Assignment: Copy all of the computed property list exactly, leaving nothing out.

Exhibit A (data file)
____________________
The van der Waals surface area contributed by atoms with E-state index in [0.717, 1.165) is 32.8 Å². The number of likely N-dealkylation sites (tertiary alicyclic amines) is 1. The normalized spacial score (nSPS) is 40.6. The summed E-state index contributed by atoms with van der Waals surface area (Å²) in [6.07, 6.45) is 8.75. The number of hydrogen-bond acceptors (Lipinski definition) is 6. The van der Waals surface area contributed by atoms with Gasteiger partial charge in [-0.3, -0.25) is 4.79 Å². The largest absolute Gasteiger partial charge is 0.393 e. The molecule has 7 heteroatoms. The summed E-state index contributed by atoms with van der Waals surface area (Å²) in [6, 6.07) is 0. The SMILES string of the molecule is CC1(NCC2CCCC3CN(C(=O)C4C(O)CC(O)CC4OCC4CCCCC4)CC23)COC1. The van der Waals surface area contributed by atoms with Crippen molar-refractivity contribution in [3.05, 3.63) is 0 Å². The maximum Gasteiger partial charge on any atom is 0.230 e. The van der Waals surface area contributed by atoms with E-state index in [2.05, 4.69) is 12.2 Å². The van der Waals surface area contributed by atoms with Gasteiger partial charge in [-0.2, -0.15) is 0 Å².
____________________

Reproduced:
The van der Waals surface area contributed by atoms with E-state index in [0.717, 1.165) is 32.8 Å². The number of likely N-dealkylation sites (tertiary alicyclic amines) is 1. The normalized spacial score (nSPS) is 40.6. The summed E-state index contributed by atoms with van der Waals surface area (Å²) in [6.07, 6.45) is 8.75. The number of hydrogen-bond acceptors (Lipinski definition) is 6. The van der Waals surface area contributed by atoms with Gasteiger partial charge in [-0.3, -0.25) is 4.79 Å². The largest absolute Gasteiger partial charge is 0.393 e. The molecule has 7 heteroatoms. The summed E-state index contributed by atoms with van der Waals surface area (Å²) in [6, 6.07) is 0. The SMILES string of the molecule is CC1(NCC2CCCC3CN(C(=O)C4C(O)CC(O)CC4OCC4CCCCC4)CC23)COC1. The van der Waals surface area contributed by atoms with Crippen molar-refractivity contribution in [3.05, 3.63) is 0 Å². The maximum Gasteiger partial charge on any atom is 0.230 e. The van der Waals surface area contributed by atoms with E-state index in [2.05, 4.69) is 12.2 Å². The van der Waals surface area contributed by atoms with Gasteiger partial charge in [-0.2, -0.15) is 0 Å².